Weekend Vibes. Stocks soared on Friday, as spirits were lifted by a number of factors, from hopes for trade war negotiations to robust jobs numbers and the Federal Reserve chief’s latest remarks. Not even threats about a prolonged government shutdown from the White House could kill the party. In today’s After the Bell, we…
- …check in on a good jobs report;
- …get a little help from the Fed;
- …and push past the drama in D.C.
We Do the Dance of Joy
It’s a new year, the weekend is at hand, and there was nothing stopping stocks. The Dow Jones Industrial Average added 746.94 points, or 3.29%, to 23,433.16. The S&P 500 closed up 84.05 points, or 3.43%, to 2531.94, while the Nasdaq Composite gained 275.35, points or 4.26%, to 6738.86.
Stocks started strong out of the gate, helped by another upbeat employment report, which saw the U.S. add 312,000 jobs last month, with upward revisions for previous months. “The jobs report released today was strong across the board,” writes The Conference Board’s Gad Levanon, who believes this is the latest stat to show that it’s too soon to talk about a recession. “While we do expect some slowdown in the US economy and labor market, this jobs report should boost confidence in the US economy.”
Moreover, it wasn’t just the headline numbers that were strong, but take-home pay as well, as the report noted higher wages are bringing more people back into the labor market. “Given that consumers are 70% of the economy, this has very positive implications for economic growth prospects and the potential longevity of the current expansion,” echoes Amerprise’s Russell Price.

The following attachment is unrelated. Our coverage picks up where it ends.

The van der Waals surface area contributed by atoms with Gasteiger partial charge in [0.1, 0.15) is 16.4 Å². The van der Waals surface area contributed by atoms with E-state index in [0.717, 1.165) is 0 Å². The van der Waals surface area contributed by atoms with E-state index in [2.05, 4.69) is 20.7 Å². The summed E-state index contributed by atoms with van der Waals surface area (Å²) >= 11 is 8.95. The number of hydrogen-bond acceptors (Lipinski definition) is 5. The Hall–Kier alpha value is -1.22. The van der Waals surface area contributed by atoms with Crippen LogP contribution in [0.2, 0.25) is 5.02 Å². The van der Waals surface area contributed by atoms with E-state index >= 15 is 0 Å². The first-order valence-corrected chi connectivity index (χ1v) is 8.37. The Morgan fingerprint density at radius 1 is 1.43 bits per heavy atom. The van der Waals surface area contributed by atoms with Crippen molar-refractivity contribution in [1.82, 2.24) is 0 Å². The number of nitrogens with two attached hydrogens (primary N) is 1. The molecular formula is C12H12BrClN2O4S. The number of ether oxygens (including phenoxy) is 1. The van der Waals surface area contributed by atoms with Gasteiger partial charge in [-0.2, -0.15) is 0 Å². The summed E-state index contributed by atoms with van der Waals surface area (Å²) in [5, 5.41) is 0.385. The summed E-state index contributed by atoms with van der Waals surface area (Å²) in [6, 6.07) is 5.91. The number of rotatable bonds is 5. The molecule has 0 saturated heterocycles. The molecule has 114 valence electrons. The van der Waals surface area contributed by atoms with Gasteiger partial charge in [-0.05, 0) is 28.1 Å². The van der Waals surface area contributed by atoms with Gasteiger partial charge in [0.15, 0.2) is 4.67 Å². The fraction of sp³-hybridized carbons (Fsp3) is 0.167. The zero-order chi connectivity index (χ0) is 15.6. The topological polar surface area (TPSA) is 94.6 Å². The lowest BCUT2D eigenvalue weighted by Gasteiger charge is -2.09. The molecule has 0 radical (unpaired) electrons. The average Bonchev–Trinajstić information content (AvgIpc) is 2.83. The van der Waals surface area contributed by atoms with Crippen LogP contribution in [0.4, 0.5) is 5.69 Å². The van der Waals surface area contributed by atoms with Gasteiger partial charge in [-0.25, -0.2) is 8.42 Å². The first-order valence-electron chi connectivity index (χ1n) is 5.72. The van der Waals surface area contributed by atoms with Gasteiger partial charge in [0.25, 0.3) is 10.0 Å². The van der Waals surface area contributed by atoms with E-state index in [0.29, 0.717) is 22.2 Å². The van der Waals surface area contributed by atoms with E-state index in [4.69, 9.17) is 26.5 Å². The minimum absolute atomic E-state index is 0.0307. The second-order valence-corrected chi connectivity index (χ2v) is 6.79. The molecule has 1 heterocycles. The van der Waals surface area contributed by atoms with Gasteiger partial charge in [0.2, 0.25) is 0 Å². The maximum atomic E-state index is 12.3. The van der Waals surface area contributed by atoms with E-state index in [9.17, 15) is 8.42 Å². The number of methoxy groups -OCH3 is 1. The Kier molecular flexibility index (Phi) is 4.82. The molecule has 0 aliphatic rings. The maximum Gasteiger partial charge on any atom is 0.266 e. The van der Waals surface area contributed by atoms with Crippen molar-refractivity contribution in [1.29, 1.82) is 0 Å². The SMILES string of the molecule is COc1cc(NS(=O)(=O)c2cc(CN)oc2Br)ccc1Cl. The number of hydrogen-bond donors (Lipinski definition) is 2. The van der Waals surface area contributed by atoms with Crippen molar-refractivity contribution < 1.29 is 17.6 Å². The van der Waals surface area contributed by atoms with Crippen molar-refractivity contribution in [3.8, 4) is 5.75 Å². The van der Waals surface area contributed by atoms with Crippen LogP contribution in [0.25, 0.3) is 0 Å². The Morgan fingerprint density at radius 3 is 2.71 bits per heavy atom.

Of course, that’s a double-edged sword: Strong job numbers are comforting on one hand, but good economic news often lends fuel to the Federal Reserve’s interest rate hike plan. However, today at least, Fed Chairman Jerome Powell had a calming effect on markets: Investors took his remarks this morning in Atlanta as a sign that he’s open to ongoing worries, rather than blithely pushing ahead on data alone.
Fundstrat’s Thomas Lee writes that the move diminishes the risk of Fed policy error going forward: He would go further and say risk is now “’off the table’ but those would be famous last words.” Nonetheless, Powell’s comments suggest that the central bank “now sees eye to eye with the message from liquid markets.”
That’s a relief, given how concerns about monetary policy dominated many recent selloffs, but it wasn’t the only problem. LPL Financial’s John Lynch writes that “trade tensions have been the primary weight on recent economic data,” and in this case we’re in luck. Reports that the U.S. and China will be back at the negotiating table next week bolstered Friday’s enthusiasm. As well it should have, says Lynch, who expects a “U.S.-China trade agreement soon.”
Against this backdrop, even a White House press conference that raised the specter of a government shutdown lasting “years” didn’t make a dent. Then again, if all of today’s hopes keep playing out, the market may be able to work around the very stable geniuses of Washington.
Write to Teresa Rivas at [email protected]